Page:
Here comes the third blog post in the series of ** light on math machine learning A-Z**. This article is going to be about Word2vec algorithms. Word2vec algorithms output word vectors. Word vectors, underpin many of the natural language processing (NLP) systems, that have taken the world by a storm (Amazon Alexa, Google translate, etc.). We will talk about the details in the upcoming sections. But first let me spell-out the alphabet with the links to my previous blog posts.

Without further due, let us stick our feet in. Word vectors are numerical representations of words, that preserve the semantic relationship between words. For example the vector of the word ** cat**, will be very similar to the vector of the word

I don’t think I need to spell out the odd one in the above sentences, and obviously the ones with ** pencil**, as the missing word. Why do you feel it as the odd sentence? The spelling is fine, the grammar is right, then why? It is because the

To get an idea about the implication of the word2vec techniques, try the following. Go ahead and bring up google scholar. Type in some NLP related task (e.g. question answering, chatbots, machine translation, etc). Filter the papers published after 2013 (that’s when Word2vec methods came out). Get the proportion of the papers using word vectors to total number of papers. I bet this proportion is going to be quite high. To make the statement concrete, word vectors are used for,

- Language modelling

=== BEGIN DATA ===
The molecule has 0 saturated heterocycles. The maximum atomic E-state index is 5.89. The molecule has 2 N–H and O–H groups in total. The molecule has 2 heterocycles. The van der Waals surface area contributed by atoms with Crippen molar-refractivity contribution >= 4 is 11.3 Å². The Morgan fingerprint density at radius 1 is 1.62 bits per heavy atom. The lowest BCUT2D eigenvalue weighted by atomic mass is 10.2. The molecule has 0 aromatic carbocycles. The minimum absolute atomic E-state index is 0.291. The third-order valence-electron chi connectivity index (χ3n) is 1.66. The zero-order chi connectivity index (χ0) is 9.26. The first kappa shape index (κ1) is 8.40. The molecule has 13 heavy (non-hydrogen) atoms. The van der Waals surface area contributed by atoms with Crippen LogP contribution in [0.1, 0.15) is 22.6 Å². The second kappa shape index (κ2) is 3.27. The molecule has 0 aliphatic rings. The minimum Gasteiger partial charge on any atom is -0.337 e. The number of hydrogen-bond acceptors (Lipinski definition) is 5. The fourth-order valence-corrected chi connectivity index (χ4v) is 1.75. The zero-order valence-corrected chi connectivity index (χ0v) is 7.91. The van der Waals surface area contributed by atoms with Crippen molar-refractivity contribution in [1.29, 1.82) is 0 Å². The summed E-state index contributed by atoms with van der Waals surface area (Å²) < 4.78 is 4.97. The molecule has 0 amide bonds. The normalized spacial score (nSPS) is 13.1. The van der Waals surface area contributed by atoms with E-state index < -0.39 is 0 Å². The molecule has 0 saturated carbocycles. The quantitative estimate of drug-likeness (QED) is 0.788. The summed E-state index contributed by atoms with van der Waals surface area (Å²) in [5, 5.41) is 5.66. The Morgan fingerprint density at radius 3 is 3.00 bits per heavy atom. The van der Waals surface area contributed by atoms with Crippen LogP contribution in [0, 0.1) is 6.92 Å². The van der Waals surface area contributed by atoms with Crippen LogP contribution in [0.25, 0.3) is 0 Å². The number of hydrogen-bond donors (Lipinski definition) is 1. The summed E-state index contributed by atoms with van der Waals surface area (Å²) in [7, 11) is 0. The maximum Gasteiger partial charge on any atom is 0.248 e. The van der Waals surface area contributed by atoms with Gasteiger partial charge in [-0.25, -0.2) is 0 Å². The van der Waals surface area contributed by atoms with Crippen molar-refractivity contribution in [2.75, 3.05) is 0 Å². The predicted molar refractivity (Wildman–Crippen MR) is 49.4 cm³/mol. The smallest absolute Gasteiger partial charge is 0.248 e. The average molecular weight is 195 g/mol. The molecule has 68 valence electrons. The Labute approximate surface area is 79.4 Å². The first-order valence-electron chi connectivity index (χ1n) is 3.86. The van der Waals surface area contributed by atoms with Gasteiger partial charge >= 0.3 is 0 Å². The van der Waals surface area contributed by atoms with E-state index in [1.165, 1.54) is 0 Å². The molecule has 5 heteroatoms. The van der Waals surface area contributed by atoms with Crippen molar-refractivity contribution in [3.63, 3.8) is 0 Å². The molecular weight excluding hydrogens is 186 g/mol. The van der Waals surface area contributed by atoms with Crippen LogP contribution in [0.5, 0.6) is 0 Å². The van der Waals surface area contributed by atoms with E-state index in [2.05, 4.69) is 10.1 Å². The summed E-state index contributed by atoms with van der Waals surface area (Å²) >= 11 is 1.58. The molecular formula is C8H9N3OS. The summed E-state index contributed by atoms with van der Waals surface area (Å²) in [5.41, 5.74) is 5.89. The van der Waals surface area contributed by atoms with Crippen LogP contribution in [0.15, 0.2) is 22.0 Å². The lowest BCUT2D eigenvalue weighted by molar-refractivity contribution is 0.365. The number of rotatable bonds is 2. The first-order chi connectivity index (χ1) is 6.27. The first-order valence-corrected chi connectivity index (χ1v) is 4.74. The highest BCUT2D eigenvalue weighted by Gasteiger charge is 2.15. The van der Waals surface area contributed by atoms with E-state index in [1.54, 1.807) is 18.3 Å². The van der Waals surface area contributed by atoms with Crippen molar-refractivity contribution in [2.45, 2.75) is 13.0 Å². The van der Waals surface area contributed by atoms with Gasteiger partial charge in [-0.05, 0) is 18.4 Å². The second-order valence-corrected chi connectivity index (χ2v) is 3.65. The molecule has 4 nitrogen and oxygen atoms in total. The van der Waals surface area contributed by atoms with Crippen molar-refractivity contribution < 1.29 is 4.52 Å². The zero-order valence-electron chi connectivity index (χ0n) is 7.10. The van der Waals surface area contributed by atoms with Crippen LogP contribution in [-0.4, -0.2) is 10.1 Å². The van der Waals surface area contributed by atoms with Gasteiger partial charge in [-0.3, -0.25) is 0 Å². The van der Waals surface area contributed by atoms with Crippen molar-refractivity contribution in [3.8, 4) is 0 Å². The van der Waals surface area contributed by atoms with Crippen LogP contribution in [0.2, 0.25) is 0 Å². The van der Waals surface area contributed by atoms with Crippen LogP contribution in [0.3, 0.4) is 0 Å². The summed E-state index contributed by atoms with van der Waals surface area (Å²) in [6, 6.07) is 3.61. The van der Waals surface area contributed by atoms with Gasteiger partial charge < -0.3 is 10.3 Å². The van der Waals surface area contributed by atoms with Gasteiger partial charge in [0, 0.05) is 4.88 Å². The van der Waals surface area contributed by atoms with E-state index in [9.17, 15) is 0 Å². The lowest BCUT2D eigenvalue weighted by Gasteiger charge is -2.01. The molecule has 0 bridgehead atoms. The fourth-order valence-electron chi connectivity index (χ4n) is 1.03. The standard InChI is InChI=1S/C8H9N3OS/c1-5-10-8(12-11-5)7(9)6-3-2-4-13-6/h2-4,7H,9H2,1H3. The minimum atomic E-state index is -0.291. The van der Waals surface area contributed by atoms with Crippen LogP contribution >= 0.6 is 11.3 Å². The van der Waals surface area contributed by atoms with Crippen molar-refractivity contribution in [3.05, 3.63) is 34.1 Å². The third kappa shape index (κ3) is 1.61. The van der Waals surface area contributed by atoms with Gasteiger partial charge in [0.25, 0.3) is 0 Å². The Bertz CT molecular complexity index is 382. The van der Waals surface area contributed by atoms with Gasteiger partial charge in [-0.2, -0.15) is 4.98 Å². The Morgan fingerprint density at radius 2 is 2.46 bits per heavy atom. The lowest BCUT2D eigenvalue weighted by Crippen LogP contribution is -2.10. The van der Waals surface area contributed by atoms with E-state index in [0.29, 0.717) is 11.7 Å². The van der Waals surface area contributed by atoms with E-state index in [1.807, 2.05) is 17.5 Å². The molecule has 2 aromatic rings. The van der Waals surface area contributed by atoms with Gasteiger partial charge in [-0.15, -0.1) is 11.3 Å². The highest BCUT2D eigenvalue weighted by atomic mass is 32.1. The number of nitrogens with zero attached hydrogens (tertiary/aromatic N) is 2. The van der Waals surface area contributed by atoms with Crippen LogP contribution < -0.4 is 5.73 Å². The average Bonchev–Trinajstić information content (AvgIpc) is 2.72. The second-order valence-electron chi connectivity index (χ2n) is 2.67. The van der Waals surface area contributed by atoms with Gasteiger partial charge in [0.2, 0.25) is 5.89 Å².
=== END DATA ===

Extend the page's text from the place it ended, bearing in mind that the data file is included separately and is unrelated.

- Chatbots
- Machine translation
- Question answering
- … and many more

You can see all the exciting NLP frontiers actually depend on word vectors heavily. Now let us discuss what sort of implications word vectors have to make the model better. When using word vectors, semantically close words will appear to be similar computations within the model, where other words will appear to do different-looking computations. This is a desirable property to have, as encoding such information in the input itself, lead to the model performing well, with lesser data.

Now, with a solid intuition in the bag, we’re going first to discuss the high-level mechanics of the Word2vec algorithms. We’ll polish the details up in later sections, until we can be sure that we know how to implement a Word2vec algorithm. In order to learn word vectors in an unsupervised manner (i.e. without a human labelling data), we have to define and complete certain tasks. Here’s a high level list of these tasks.

- Create data tuples of the format [input word, output word], where each word is represented as one-hot vectors, from raw text
- Define a model that can take in the one-hot vectors as inputs and outputs, to be trained
- Define a loss function that predict the correct word, which is actually in the context of the input word, to optimize the model
- Evaluate the model by making sure similar words have similar word vectors

This seemingly simple procedure will lead to learning very powerful word vectors. Let us move onto the nitty-gritties of each step of the above pipeline.

This is not a very difficult task. This is simple manipulation of raw text to put that to certain structure. Think of the the following sentence.

The data created from this sentence would look like as follows. Each row after the sentence represents a single data point. The blue box represents the one-hot input word (* the middle word, called the target word*), and the red box represents the one-hot output word (

The neural network used to learn from the structured data defined above. However, it comes with a twist! To make clear, you have the following components.

- A batch of inputs represented as one-hot vectors
- A batch of outputs represented as one-hot vectors (only at training phase)
- An embedding layer
- A neural network

No need to be scared if you did not get a feeling of what and how the last two components perform. We will probe each of these components to understand what they do.

First in our agenda is the ** embedding layer**. The embedding layer stores the word vectors of all the words found in the vocabulary. As you can imaging this is an enormous matrix (of size